Fix It: Water damage

It is the time of year when we pray for rain. Without rain, we would not have the water we need to survive. However, it is this water that can cause many problems in our homes.

By YOSEF KRINSKY, NACHUM EILBERG
December 7, 2006 08:36
4 minute read.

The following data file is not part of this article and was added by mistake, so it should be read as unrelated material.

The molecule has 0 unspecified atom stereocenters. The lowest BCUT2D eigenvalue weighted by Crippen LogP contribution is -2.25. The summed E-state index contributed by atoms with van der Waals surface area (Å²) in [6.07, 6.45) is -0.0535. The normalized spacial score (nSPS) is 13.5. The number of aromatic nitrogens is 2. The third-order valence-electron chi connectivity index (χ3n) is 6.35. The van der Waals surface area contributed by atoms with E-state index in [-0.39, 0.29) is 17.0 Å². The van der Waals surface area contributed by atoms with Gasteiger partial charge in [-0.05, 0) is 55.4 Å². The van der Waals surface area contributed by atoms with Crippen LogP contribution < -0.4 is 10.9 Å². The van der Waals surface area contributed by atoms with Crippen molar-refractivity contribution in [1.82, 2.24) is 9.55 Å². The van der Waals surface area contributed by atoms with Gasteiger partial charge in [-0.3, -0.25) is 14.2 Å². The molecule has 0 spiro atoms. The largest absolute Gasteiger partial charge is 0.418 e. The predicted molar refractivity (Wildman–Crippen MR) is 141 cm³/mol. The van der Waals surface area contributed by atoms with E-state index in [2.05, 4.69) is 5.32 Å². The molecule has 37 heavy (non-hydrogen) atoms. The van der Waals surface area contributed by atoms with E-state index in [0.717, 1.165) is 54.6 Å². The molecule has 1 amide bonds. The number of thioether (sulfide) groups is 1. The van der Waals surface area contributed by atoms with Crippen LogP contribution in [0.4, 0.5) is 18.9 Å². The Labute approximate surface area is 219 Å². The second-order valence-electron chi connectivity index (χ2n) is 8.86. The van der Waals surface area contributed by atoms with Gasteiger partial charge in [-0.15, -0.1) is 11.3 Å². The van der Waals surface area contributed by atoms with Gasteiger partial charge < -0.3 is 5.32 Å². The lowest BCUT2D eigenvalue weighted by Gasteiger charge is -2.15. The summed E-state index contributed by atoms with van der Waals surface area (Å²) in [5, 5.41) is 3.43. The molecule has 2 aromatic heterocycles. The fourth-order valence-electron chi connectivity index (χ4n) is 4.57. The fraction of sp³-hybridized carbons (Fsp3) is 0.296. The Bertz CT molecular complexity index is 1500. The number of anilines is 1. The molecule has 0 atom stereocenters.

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It is the time of year when we pray for rain. Without rain, we would not have the water we need to survive. However, it is this water that can cause many problems in our homes. It is best to familiarize ourselves with the signs of water damage and ways to prevent it. Sometimes you will have problem that will be easy to identify and fix. For example, you may notice a puddle on your floor. This could simply be the result of a leak from the sink drain pipe, a burst hose from the washing machine or a broken ice-maker in your freezer. These types of problems you usually notice quickly, and rarely do they cause any damage. Unfortunately, most of the time you do not realize you have any problem. There is no puddle on the floor and no sign of any plumbing leaks. Your only sign of a problem is some damage that may have occurred. You may see a water stain on the ceiling, peeling paint just above the floor or mold growing along your staircase. The root of these problems is often more difficult to diagnose, but critical in order to resolve the problem. The source of these problems is usually water. It could be a plumbing issue or a rain drainage problem that could be originating on the roof or around windows or doors. The difficulty in diagnosing the problem is it is hard to track down where the water originated from. Water will ultimately find the lowest point to settle. There are times that a roof problem could be the cause of a problem on a lower floor, and totally bypass any problems on the upper floors. Occasionally, the problem is not actually water, it is moisture. Mold is often seen when there is a moisture problem, and this can sometimes be resolved by installing proper insulation. One of the biggest obstacles in finding the water problems is the type of construction used here. Homes are built with sand and cement. Below the floor tiles are about 15 cm. of sand. There could be a very small leak that is making the sand damp. There could also be a bathtub or shower missing some caulking that is allowing water to get into the sand. The sand may never dry as it is getting wet each time the shower is used. This will cause the water in the sand to get absorbed into the wall, causing paint to peel. Although it will usually show up just outside the shower area, sometimes it will be in another area of the house, as that is the lowest point where the water settled. What are you to do if you see water stains or peeling paint? Before calling a plumber or a roofer, you may try to locate the cause of the problem yourself. Very often it is simple. There could be a balcony above you that needs to be grouted. There could be a leak from the drain of a sink. There could be a window that needs to be caulked. There could be a bathtub or shower that needs silicone and perhaps also grout between the tiles. Try to determine if you have any of these problems and rectify them immediately. You should then wait a while for the area to dry up and then you can proceed to scrape, spackle, sand, prime and paint the area. It is very likely that a mold problem developed where you had water damage. Once the problem is resolved, you can treat the problem by scraping away flaking paint, cleaning the mold with bleach and water, spackling, sanding and painting. It is also necessary to use an anti-mold paint. This will prevent mold from growing on the area again, as it is more susceptible to having mold problems in the future. It is always best to keep up to date with the maintenance your home needs. The little things like caulking and grouting will help prevent water damage. Needless to say, if you neglect to maintain your home, and do not take signs of water damage seriously, you could end up with walls and ceilings that totally disintegrate and much bigger and more expensive problems to deal with. I recently painted my bathroom and spattered a little oil paint on some towels. What is the best method to remove the paint from the towels? - Mrs. Martenson via e-mail Best would be to have used mineral spirit to dilute the paint when it was still wet and then wash with lots of hot and soapy water. But now that it is most certainly dry, dilute the spot with Thinner #21 (available at all paint stores) and then clean with a lot of hot and soapy water. Be careful, this thinner is very strong and one must wear gloves and only use it in a very well ventilated area. Note that it is possible that it may discolor the fabric of the towel. wallsrus@ureach.com.

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